jueves, 28 de octubre de 2010

Trust As A Verb: Trust. One tiny but oh so powerful word!

by Roselyn Kay

Trust. One tiny but oh so powerful word! A dear friend and colleague, Ravi Pradhan, helped me see that the word Trust is both a noun and a verb. As a noun, trust lives in our vernacular like a bank safe that holds secure our valuable assets. Its meaning is shaped by our lived experience of what creates and sustains trust in life and work. As a verb, however, trust engages us in action with others. When we trust, we are sharing responsibility and placing what we hold dear in the hands of another. The giving and receiving of trust is vital to creating environments in which creativity, innovation, and collaboration can flourish.
In our executive coaching work, we notice that trust often features among the top challenges that leaders face. Without it, engagement is minimized, creativity is stifled, and innovation is non-existent. With it, collaboration grows and high performance is attainable. Our clients are often wondering about how to create or repair trust with others. It helps to know what your own conditions are for creating and repairing trust. Here are two questions to guide that discovery:
Think of a time when you felt you truly trusted someone or were part of a team where you felt high trust. What was happening? Who was there? What was it that you did or others do to demonstrate that trust existed?

Think of a time when you lost trust in someone. What were some of the things that created this loss of trust? What did you do (or could you have done) to repair trust with this person? What request might you need to make of him/her to repair trust?
The root causes of success from the first question will give you some indication of what you need to restore trust.
In Building Trust: In Business, Politics, Relationships, and Life by Robert Solomon and Fernando Flores, the authors point to three conditions that help to create trust:

1) the sincerity in intention to create trust;
2) the competence (action, reliability, etc.) to deliver;
3) open and honest communication.

It’s not easy, because the workplace and life are full of potholes that trip us up and lead to a breakdown of trust. It’s what we have done to create trust that helps us when breakdowns occur. Let’s look at the three conditions and some actions that help to build trust.
1) Sincerity of Intention: How many of us engage with an intention to trust or consciously consider it as a factor when we engage with others? Quite often, we begin with blind trust – we assume our conditions for trust are aligned and understood by both parties. Much like we expect the post office to deliver the mail each day, we blindly trust that our employee, spouse or child will meet our expectations. What can we do? We can be clear about how our conditions for trust are to be realized. We can “walk the talk” by demonstrating that we hold ourselves similarly accountable. What do you need to tell others about your conditions for trust? What questions do you need to ask to ensure mutual understanding? Where do you need to hold yourself accountable?

2) Competence (action, reliability): Each person must be capable of delivering the requested actions reliably. To determine whether the competence exists, we can ask questions to illuminate what resources are necessary and what presents a reasonable timeframe. To establish reliability we can be in dialogue to determine what is reasonable, how the request fits with other priorities and what the person can do to meet the timeframe. Where do you need to develop more competence? What questions do you need to ask to clarify understanding?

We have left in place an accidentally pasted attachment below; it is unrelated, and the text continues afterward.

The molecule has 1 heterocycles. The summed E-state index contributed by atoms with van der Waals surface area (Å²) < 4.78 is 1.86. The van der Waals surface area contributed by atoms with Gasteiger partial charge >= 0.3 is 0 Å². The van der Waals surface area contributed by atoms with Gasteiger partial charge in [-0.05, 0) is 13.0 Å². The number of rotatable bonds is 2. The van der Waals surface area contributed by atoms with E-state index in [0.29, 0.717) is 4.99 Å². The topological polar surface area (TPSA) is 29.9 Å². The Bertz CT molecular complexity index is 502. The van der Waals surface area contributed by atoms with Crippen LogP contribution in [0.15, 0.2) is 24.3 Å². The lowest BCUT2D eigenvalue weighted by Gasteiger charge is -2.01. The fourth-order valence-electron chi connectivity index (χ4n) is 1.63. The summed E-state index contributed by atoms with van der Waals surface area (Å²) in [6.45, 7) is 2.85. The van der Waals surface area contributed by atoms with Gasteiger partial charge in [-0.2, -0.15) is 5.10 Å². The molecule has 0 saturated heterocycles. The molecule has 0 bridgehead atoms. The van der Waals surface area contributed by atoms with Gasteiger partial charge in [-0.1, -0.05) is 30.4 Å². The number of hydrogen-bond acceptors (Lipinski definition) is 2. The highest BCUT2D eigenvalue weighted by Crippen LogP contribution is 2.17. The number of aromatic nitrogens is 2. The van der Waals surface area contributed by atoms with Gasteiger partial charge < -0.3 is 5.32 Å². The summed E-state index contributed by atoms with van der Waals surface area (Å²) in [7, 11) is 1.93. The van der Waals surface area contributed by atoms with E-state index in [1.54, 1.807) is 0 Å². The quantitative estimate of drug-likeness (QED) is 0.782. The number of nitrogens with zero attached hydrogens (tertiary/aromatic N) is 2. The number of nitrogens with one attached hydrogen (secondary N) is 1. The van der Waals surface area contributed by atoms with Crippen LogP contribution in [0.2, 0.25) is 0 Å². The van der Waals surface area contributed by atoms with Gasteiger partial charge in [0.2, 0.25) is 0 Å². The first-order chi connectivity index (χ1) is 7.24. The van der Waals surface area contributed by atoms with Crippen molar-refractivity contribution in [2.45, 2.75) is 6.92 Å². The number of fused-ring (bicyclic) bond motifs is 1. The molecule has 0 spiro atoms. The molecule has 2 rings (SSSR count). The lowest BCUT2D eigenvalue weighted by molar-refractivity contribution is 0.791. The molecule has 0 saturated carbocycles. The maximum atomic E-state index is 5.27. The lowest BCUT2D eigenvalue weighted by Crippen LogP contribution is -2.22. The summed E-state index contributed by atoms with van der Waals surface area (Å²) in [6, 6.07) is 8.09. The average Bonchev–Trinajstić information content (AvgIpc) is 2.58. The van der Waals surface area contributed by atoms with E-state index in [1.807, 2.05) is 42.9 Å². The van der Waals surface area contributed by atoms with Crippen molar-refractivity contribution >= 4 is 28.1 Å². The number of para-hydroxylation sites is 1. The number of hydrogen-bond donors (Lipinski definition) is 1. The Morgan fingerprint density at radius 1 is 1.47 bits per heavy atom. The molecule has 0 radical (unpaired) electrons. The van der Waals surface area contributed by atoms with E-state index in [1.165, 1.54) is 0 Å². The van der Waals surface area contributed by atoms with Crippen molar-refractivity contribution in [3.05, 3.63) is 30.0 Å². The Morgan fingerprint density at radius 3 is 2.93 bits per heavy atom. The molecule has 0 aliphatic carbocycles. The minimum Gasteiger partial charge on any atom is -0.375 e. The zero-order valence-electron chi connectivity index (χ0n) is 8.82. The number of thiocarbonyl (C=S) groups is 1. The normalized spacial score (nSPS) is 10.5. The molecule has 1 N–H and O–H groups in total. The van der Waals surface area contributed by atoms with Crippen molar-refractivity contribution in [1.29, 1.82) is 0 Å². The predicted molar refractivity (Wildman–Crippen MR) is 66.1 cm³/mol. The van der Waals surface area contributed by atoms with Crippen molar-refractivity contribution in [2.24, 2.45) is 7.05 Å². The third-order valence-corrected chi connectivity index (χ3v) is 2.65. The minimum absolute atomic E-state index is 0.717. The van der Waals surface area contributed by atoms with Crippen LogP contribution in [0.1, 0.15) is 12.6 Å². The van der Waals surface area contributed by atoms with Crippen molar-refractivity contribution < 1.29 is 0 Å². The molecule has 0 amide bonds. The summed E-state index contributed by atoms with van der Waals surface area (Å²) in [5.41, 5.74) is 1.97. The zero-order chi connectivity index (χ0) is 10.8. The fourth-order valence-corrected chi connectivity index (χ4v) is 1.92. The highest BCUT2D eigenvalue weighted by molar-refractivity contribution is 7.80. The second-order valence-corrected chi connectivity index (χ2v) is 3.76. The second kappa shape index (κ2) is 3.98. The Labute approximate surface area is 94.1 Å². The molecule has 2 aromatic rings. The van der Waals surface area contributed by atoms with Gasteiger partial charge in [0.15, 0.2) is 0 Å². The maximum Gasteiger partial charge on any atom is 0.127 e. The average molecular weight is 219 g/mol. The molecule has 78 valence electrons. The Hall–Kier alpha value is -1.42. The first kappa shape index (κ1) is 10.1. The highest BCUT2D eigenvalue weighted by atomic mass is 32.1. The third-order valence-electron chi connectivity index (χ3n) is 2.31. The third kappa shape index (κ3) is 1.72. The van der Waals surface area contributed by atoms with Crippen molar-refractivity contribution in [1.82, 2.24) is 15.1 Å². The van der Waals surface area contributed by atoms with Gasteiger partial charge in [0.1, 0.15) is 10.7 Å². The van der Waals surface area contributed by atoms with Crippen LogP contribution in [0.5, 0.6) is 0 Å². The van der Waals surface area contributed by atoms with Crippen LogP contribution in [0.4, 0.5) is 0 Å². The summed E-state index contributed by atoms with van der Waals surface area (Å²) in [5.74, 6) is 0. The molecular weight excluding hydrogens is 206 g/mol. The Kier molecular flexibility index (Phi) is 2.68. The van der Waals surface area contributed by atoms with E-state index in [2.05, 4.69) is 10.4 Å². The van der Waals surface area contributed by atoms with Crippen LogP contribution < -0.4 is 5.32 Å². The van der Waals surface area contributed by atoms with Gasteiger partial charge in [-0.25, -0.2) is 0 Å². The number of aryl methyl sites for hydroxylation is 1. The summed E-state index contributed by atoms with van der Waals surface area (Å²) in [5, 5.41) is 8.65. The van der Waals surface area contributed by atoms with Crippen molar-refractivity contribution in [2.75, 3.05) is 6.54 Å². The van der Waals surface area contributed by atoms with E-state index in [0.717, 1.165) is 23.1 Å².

3) Open and Honest Conversation: Here is where the rubber meets the road. Without open and honest communications, we are left with our stories about what happened. There is limited ability to build on success or change future action. When people don’t meet our expectations, we move quickly to anger or disappointment. We take it on and fix it ourselves, or we simply stop asking. When they do meet our expectations, we often miss the opportunity to acknowledge what they did and how they did it. What to do? Engage with people in dialogue and inquiry to find out what works and what needs to be addressed. Acknowledge good work with specifics. Say what you saw in them that allowed their success. What you need to have an open and honest conversation about? What do you need to acknowledge?

It takes skill to create and rebuild trust. What most of our clients have discovered is that it requires listening beyond the surface, asking powerful questions that help to create mutual understanding, and giving effective feedback that can be heard by the other party. Being ready and willing to engage in the actions required for trust takes practice.
If you desire a high trust, high performance workplace that is creative, innovative and collaborative, practice in your every day conversations. Notice how you are conveying what is expected and what is delivered. How do you listen, question and provide feedback? Hold yourself as accountable as you hold others. Walk the talk and invite others to do the same. Be part of helping to create a workplace where innovation, creativity and collaboration can flourish.


Roselyn Kay is a Partner at Innovation Partners International.

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